After school ended in the spring of 1972, I returned to Washington to work again for Marian Wright Edelman. Bill took a full-time job with the McGovern campaign. My primary assignment in the summer of 1972 was to gather information about the Nixon Administration's failure to enforce the legal ban on granting tax-exempt status to the private segregated academies that had sprung up in the South to avoid integrated public schools. The academies claimed they were created simply in response to parents deciding to form private schools; it had nothing to do with court-ordered integration of the public schools. I went to Atlanta to meet with the lawyers and civil rights workers who were compiling evidence that, on the contrary, proved the academies were created solely for the purpose of avoiding the constitutional mandate of the Supreme Court's decisions, starting with Brown v. Board of Education. As part of my investigation, I drove to Dothan, Alabama, for the purpose of posing as a young mother moving to the area, interested in enrolling my child in the local all-white academy. I stopped first in the "black" section of Dothan to have lunch with our local contacts. Over burgers and sweetened iced tea, they told me that many of the school districts in the area were draining local public schools of books and equipment to send to the so-called academies, which they viewed as the alternatives for white students. At a local private school, I had an appointment to meet an administrator to discuss enrolling my imaginary child. I went through my role-playing, asking questions about the curriculum and makeup of the student body. I was assured that no black students would be enrolled.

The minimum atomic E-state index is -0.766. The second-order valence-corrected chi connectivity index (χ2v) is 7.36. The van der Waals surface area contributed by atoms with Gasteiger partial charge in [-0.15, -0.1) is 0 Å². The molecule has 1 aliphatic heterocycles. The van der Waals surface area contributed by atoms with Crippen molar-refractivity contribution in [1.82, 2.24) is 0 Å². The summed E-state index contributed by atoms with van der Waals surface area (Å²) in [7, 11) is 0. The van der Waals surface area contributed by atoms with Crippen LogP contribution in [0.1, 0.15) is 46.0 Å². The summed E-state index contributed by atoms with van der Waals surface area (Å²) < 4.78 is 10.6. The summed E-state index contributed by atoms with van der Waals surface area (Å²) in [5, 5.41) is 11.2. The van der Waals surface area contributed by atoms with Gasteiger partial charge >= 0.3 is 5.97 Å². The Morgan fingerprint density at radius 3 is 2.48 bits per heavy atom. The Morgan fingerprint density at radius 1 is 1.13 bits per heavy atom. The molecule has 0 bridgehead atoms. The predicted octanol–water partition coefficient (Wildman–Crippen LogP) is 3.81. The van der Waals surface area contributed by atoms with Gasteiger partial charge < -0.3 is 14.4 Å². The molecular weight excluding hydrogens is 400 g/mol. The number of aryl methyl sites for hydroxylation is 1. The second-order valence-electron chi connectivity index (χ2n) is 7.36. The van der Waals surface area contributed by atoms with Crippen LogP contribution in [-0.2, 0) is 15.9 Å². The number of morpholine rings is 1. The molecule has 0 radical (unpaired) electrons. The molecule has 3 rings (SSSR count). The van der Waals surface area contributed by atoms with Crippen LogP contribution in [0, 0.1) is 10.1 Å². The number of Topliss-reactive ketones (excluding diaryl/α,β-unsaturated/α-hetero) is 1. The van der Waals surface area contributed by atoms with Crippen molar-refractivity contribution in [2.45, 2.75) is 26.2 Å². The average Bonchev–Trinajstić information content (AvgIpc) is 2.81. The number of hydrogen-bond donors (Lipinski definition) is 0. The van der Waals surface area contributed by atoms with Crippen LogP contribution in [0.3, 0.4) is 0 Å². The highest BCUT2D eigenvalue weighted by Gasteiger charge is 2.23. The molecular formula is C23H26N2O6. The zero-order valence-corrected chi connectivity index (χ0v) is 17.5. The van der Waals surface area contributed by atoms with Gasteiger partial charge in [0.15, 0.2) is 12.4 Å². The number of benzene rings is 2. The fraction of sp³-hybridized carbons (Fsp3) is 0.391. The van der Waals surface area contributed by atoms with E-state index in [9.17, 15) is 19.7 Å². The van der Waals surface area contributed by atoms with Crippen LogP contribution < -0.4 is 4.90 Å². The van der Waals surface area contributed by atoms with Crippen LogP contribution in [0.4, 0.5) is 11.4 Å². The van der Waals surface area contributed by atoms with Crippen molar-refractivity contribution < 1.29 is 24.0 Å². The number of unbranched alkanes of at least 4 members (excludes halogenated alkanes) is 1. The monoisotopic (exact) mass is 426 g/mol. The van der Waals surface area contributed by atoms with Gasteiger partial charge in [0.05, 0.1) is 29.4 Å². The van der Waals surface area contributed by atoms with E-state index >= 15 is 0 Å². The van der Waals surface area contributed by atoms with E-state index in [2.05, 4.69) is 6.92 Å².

While I was challenging discrimination practices, Bill was in Miami working to ensure McGovern's nomination at the Democratic Convention on July 13, 1972. After the convention, Gary Hart asked Bill to go to Texas, along with Taylor Branch, then a young writer, to join a local Houston lawyer, Julius Glickman, in a triumvirate to run the McGovern campaign in that state. Bill asked me if I wanted to go, too. I did, but only if I had a specific job. Anne Wexler, a veteran campaigner I knew from Connecticut, then working on behalf of McGovern, offered me a job heading up the voter registration drive in Texas. I jumped at the chance. Although Bill was the only person I knew when I got to Austin, Texas, in August, I quickly made some of the best friends I've ever had.